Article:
A Tax Break for Christmas: Take Advantage of The Small Gift Exemption

small-gift-exemption

Don’t forget about a small tax-planning opportunity where an employer can make a non-cash gift to an employee without the gift being taxed in the hands of the employee. Take advantage of this tax break for Christmas with no tax on gift vouchers to employees under the small gift exemption scheme:


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It is important to note that “employee” includes company directors where the directors are on the payroll of their own company.

An employer may make what is known as a “small benefit” to an employee once a year in any form other than money, such as a voucher or a hamper, up to a maximum value of €500. This is why you will sometimes hear of employees getting vouchers from an employer at Christmas as a Christmas bonus – it’s because the employer doesn’t have to apply PAYE or PRSI on the benefit given, and the employee therefore isn’t subsequently taxed on the bonus. 

It is important to note the exemption only applies once a year, meaning that giving one voucher of up to €500 in 2018 will be disregarded for tax purposes. However when giving one voucher in June for €250 and another in December for €250, only the first one in June will be tax free, and the second €250 in December will need to be taxed. Also if the one and only voucher is for €600 then the full €600 will be taxed (not just the excess). So care is advised.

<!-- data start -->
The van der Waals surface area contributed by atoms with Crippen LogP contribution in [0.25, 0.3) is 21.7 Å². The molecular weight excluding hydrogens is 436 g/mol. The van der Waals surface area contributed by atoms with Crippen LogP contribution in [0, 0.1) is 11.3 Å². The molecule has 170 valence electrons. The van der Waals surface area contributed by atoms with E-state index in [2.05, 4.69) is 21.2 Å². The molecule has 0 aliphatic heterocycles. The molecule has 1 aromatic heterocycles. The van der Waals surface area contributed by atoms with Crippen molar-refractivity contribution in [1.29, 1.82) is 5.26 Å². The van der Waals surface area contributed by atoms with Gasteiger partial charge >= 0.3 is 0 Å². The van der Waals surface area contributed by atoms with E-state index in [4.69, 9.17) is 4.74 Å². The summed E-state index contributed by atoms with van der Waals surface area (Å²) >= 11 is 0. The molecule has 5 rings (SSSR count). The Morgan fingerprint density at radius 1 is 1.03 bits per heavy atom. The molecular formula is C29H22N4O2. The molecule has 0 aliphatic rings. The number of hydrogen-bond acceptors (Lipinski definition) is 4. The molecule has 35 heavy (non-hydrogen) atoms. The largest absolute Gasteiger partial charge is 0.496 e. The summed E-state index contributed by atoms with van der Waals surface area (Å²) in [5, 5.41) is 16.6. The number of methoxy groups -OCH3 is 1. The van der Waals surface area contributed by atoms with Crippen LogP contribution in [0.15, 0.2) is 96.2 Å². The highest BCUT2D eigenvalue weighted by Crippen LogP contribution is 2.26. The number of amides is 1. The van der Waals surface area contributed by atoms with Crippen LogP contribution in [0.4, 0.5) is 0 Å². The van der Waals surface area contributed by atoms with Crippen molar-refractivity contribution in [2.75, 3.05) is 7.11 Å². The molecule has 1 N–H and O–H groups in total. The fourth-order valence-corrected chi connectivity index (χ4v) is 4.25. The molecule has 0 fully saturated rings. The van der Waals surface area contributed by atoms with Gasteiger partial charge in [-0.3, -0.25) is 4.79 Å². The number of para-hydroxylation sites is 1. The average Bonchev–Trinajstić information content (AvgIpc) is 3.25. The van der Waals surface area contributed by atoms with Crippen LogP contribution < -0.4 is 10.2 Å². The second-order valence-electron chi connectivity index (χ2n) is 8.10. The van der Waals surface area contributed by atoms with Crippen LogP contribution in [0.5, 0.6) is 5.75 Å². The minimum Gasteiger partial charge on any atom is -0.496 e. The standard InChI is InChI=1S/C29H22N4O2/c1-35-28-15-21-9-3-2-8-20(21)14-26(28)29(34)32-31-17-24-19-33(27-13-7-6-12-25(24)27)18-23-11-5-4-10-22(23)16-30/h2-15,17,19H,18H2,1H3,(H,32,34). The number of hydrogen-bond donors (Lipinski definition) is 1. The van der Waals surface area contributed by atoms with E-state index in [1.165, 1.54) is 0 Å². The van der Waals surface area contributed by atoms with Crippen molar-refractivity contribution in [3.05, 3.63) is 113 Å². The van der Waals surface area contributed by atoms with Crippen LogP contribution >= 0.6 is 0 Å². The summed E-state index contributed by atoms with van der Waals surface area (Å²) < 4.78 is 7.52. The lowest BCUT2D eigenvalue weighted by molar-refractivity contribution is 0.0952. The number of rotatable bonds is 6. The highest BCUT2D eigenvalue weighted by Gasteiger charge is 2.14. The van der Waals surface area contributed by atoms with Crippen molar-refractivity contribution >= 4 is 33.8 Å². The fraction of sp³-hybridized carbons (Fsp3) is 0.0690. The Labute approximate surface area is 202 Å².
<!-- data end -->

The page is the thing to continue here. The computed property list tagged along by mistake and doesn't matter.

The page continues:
To put this in context, an equivalent net cash/wage payment of €500 could cost the employer as much as €1,111.

So before the end of the year, if your company can afford it you should try and buy a voucher or other non-cash benefit in return for all your own hard work as a company director during the year. It’s a useful, and under-used, tax-free way of getting a benefit out of your company. Or alternatively buy a voucher to replace some of your salary as it costs the employer a lot less to do so.

The scheme is not available for the self-employed to give a voucher to themselves, but can be used for their employees, either as an additional bonus for the employee, or used to replace some salary which reduces the employee’s tax.

Each way, the employee and the employer wins.

 

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Tuesday, 16 July 2019
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